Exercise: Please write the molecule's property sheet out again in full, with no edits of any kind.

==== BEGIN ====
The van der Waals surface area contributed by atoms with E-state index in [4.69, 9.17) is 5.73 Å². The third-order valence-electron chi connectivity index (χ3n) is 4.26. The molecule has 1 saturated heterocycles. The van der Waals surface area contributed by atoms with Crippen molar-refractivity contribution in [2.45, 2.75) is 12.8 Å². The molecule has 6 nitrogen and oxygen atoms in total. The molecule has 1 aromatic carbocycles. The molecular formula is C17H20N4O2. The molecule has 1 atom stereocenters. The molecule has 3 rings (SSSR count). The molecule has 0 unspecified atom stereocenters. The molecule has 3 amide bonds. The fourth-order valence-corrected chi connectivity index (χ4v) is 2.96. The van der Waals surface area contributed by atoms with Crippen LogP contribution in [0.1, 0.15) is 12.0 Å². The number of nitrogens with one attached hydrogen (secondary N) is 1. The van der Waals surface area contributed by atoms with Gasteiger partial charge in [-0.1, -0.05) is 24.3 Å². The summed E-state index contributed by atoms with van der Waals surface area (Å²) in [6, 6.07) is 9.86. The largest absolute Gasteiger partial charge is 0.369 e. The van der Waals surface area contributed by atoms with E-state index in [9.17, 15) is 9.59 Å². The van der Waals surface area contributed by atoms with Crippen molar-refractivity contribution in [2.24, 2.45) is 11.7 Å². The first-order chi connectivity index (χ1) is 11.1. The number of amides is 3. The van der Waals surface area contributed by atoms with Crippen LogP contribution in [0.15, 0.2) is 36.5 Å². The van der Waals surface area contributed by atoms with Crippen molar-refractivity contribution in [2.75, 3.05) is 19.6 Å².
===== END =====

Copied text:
The van der Waals surface area contributed by atoms with E-state index in [4.69, 9.17) is 5.73 Å². The third-order valence-electron chi connectivity index (χ3n) is 4.26. The molecule has 1 saturated heterocycles. The van der Waals surface area contributed by atoms with Crippen molar-refractivity contribution in [2.45, 2.75) is 12.8 Å². The molecule has 6 nitrogen and oxygen atoms in total. The molecule has 1 aromatic carbocycles. The molecular formula is C17H20N4O2. The molecule has 1 atom stereocenters. The molecule has 3 rings (SSSR count). The molecule has 0 unspecified atom stereocenters. The molecule has 3 amide bonds. The fourth-order valence-corrected chi connectivity index (χ4v) is 2.96. The van der Waals surface area contributed by atoms with Crippen LogP contribution in [0.1, 0.15) is 12.0 Å². The number of nitrogens with one attached hydrogen (secondary N) is 1. The van der Waals surface area contributed by atoms with Gasteiger partial charge in [-0.1, -0.05) is 24.3 Å². The summed E-state index contributed by atoms with van der Waals surface area (Å²) in [6, 6.07) is 9.86. The largest absolute Gasteiger partial charge is 0.369 e. The van der Waals surface area contributed by atoms with E-state index in [9.17, 15) is 9.59 Å². The van der Waals surface area contributed by atoms with Crippen molar-refractivity contribution in [2.24, 2.45) is 11.7 Å². The first-order chi connectivity index (χ1) is 11.1. The number of amides is 3. The van der Waals surface area contributed by atoms with Crippen LogP contribution in [0.15, 0.2) is 36.5 Å². The van der Waals surface area contributed by atoms with Crippen molar-refractivity contribution in [2.75, 3.05) is 19.6 Å².